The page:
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Jan 27, 2006 | 20:24 GMT

6 mins read

The Russian Reversal: Part 2

Ukraine, the Caucasus and Central Asia have been subject to Russia's attempts to reassert control over its periphery. Paralleling these foreign policy maneuvers are Russian President Vladimir Putin's domestic policy changes meant to centralize power within Russia. Moscow's external and internal moves are part of Putin's plan to reverse international influence in the former Soviet Union.
Central Asia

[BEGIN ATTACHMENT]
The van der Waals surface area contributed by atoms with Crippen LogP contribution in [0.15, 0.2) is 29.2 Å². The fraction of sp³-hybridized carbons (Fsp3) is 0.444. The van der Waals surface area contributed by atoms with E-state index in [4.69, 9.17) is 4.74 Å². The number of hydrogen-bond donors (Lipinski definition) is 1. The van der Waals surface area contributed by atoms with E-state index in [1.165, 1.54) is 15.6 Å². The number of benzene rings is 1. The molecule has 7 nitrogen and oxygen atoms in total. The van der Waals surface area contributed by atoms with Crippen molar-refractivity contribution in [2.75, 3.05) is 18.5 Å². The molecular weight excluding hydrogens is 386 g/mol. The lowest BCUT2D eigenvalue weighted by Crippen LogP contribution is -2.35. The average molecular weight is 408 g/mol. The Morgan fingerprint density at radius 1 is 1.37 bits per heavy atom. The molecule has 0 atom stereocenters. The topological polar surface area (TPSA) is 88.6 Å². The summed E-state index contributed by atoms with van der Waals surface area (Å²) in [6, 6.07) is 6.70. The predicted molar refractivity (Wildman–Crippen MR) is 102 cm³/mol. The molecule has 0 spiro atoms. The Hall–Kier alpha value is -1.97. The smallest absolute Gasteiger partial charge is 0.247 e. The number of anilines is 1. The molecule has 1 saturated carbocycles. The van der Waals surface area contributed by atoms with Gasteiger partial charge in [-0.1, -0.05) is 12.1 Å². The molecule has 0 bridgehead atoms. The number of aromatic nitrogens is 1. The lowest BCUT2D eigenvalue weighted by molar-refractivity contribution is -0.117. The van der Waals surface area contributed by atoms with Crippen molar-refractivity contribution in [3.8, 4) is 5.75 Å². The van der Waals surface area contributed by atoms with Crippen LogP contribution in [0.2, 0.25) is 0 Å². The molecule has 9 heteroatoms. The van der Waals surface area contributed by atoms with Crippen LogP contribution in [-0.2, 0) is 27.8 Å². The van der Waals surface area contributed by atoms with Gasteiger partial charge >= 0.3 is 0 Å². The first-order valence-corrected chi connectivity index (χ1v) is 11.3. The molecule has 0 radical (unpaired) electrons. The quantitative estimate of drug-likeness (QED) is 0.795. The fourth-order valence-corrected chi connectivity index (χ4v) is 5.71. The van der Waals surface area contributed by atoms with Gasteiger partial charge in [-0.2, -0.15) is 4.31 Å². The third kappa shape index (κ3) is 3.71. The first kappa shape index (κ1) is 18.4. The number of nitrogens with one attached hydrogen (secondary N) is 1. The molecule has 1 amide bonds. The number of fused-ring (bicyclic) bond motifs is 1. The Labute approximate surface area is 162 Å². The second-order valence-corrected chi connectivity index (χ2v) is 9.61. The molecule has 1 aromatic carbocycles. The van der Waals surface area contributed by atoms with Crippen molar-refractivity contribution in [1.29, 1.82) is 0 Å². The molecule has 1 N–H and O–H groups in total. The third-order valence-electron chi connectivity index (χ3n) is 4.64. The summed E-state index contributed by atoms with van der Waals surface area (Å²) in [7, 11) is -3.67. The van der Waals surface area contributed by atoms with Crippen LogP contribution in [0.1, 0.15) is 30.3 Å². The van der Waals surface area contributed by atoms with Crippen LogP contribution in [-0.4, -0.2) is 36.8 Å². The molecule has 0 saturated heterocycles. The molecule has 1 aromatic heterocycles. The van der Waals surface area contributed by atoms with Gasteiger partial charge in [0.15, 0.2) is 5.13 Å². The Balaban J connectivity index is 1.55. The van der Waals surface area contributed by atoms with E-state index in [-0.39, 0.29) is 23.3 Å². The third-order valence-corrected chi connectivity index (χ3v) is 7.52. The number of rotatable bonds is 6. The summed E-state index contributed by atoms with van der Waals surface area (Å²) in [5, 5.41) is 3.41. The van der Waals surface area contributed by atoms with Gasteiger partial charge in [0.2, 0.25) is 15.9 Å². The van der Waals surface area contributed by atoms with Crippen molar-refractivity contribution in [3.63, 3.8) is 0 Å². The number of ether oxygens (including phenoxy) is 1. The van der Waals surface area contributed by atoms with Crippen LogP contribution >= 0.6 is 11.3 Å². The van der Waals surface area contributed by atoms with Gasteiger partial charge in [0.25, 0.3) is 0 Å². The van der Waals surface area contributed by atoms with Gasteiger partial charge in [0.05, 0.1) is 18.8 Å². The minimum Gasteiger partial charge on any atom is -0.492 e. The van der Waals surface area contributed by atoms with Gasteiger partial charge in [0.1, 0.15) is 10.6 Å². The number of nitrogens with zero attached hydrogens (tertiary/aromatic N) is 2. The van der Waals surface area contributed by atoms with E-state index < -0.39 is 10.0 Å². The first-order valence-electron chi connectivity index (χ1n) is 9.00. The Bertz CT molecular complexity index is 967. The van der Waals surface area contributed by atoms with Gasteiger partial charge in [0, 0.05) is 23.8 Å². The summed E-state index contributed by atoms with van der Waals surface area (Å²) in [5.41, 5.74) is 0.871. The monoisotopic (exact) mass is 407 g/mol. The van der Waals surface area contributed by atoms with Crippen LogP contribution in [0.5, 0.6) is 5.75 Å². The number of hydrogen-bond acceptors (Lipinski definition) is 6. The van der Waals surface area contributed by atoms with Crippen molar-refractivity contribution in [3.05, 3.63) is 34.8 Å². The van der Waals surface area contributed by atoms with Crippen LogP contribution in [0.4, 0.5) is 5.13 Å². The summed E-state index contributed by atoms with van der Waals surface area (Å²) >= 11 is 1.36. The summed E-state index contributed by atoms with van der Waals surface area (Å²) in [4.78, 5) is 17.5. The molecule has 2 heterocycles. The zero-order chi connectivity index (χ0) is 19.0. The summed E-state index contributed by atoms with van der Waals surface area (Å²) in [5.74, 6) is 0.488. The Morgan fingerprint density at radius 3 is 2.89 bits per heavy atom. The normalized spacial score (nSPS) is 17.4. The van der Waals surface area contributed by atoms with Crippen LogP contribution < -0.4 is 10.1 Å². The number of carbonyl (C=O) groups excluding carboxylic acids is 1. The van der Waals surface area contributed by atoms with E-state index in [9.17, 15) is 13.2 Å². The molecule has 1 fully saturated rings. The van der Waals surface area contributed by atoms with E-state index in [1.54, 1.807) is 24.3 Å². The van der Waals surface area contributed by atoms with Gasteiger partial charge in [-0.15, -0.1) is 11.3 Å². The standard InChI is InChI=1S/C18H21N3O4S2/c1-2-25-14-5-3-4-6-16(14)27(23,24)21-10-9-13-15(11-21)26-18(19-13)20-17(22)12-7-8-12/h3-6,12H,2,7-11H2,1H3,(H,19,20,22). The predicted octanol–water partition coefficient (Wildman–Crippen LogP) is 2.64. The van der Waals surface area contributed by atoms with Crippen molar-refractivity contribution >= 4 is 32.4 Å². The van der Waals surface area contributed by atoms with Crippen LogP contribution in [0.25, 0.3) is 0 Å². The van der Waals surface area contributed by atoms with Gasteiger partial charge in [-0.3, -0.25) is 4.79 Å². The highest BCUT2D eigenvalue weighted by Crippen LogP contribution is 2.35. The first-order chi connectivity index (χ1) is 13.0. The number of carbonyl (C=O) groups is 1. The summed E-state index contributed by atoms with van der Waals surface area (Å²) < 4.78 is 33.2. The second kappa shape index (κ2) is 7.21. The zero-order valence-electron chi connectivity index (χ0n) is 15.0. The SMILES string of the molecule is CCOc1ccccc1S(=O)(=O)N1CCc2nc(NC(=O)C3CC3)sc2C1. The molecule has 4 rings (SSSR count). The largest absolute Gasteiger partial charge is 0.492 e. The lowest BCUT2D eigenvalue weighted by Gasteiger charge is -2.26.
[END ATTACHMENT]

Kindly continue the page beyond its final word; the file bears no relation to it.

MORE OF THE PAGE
Russia's moves to regain influence in its near abroad have reached former Soviet Union (FSU) countries in Central Asia. After a flirtation with the West, Uzbekistan has recently come back into the Russian fold — a shift clearly indicated when, after providing the United States with a base of operations for the Afghan theater, Uzbek President Islam Karimov evicted the U.S. military. The resource-rich nation has negotiated a contract with Russia asking for protection from the West and suppression of opposition forces in exchange for Russian natural gas monopoly Gazprom's developing Uzbek gas deposits. The final contracts sold natural gas exploration and development rights for $1.5 billion and stopped just short of providing Gazprom a monopoly over a large share of all the natural gas in Central Asia. Also, on Jan. 25, Uzbekistan joined the Eurasian Economic Community and was thus incorporated into another Russian-led, post-Soviet organization. Partnering with Uzbekistan will sufficiently protect Russia's southern flank, sandwich the China-friendly Kazakhstan and allow Russia to project regional influence. Other countries in Central Asia can be expected to remain in Russia's camp, to various degrees. The unpredictable Saparmurat Niyazov (better known as Turkmenbashi) will keep Turkmenistan supplying natural gas through Gazprom's network as long as he feels it is advantageous. The pro-Russian Tajik President Emomali Rakhmonov is expected to remain in power for the foreseeable future. Although Kazakhstan is cooperating with China, especially in the realm of energy, its Russian minority keeps it from straying too far from its northern neighbor. Kazakhstan will lean politically toward Russia and economically toward China, but it is unlikely to become a flashpoint of conflict in the near future. Kyrgyzstan recently experienced its own "color revolution" — in this case, "Tulip." The leadership there moved the country away from subservience to Russia; though Uzbekistan evicted the U.S. military, Kyrgyzstan continues assuring the United States that it is a partner in the Afghanistan campaign and will continue to host Americans, albeit with a substantial price hike. However, the Kyrgyz government is adamant about not turning away from Russia completely. As Russia secures its presence on its Central Asian and Transcaucasian flank, it can devote more attention to the growing problems in Ukraine. The Russian political will to retain a degree of control in the rebellious nation supersedes any discomfort caused by disgruntled Europeans. Belarus remains a solid partner and buffer to the north, but further up are the Baltics, which have almost entirely left the Russian sphere of influence. Gazprom and the Russian oil companies occasionally try to reassert Russia's presence in the Baltic energy sector, but Moscow cannot count on any of the three states to serve as protection from the Western ways to which they have subscribed. If Ukraine remains on its Westward course, Russia will lose the last meaningful vestige of protection from European encroachment, but Moscow has shown willingness to sacrifice a lot to maintain its strategic depth. Russia's Internal Concerns Within Russia's borders, forces are moving to consolidate the Kremlin's rule. The ongoing scandal involving four British diplomats bolsters Russia's plans to reduce foreign influence and prevent a "color revolution" on its own soil — particularly its policies regarding nongovernmental organizations (NGOs). Since his re-election in 2004, Russian President Vladimir Putin's government has accused international NGOs of everything from nonpayment of taxes to open subversion of Russian power structures. In May 2005, Nikolai Patrushev, head of the FSB, said that U.S. and other organizations are planning uprisings that would lead to a "color revolution" in Russia. Recently, a case was re-opened against the British Council — an NGO that teaches English in St. Petersburg and Moscow — for nonpayment of taxes. Also recently, four British diplomats were not only charged with spying but also were accused of supporting Russian NGOs for the purposes of deposing the current regime. In the allegations against the British diplomats, it is unclear whether it was the reported spying that financed Russian NGOs such as the Moscow Helsinki Group and The Eurasia Foundation, though officials from those organizations did have contact with the embassy employees. Both organizations admittedly receive grants from the British and other Western sources. Putin signed a controversial bill Jan. 10 requiring all NGOs to re-register and adhere to stricter financial and structural rules in doing so. He waited until Jan. 17 — after German Chancellor Angela Merkel's visit to Moscow — to announce the bill's passage into law, as he knew Merkel disapproves of the move. This law solidified the Kremlin's assault on organizations that could disagree with its agenda, especially ones that accept foreign money and influence. The nature of the Putin presidency has created another circumstance that should be considered in any study of Russia and its periphery. As the former head of the FSB —successor to the KGB and the best-informed agency in all of Russia — Putin, along with his allies, has kept files on all former Soviet functionaries in the republics. Most of the former Soviet states are still ruled by those functionaries. Even if a country's leader did not inherit his position after the fall of the Soviet Union, people in his government held Soviet posts. The idea of kompromat is not new to the FSU — few practices have changed since the Soviet Union's demise. Even the Georgian team of young reformers has been associated with former Soviet Minister of Foreign Affairs Eduard Shevardnadze. Putin has reversed Yuri Andropov's long-standing policy of trading geopolitical concessions for economic stability. He has shown no qualms about abandoning international obligations to promote his policy of re-establishing a protective barrier around Russia. Also high on his agenda is retaining influence after the March 2008 presidential election. Although constitutionally barred from running for another term, he could become the president of the impending Russia-Belarus union or take a high position in the government of his hand-picked successor. With these steps, Putin has made it his priority to fortify Russia's geopolitical position at the expense of economic consideration and international reputation. He can be expected to do what — by post-Soviet standards — would be unthinkable in order to retain power, control the flanks and diminish international influence in Russia.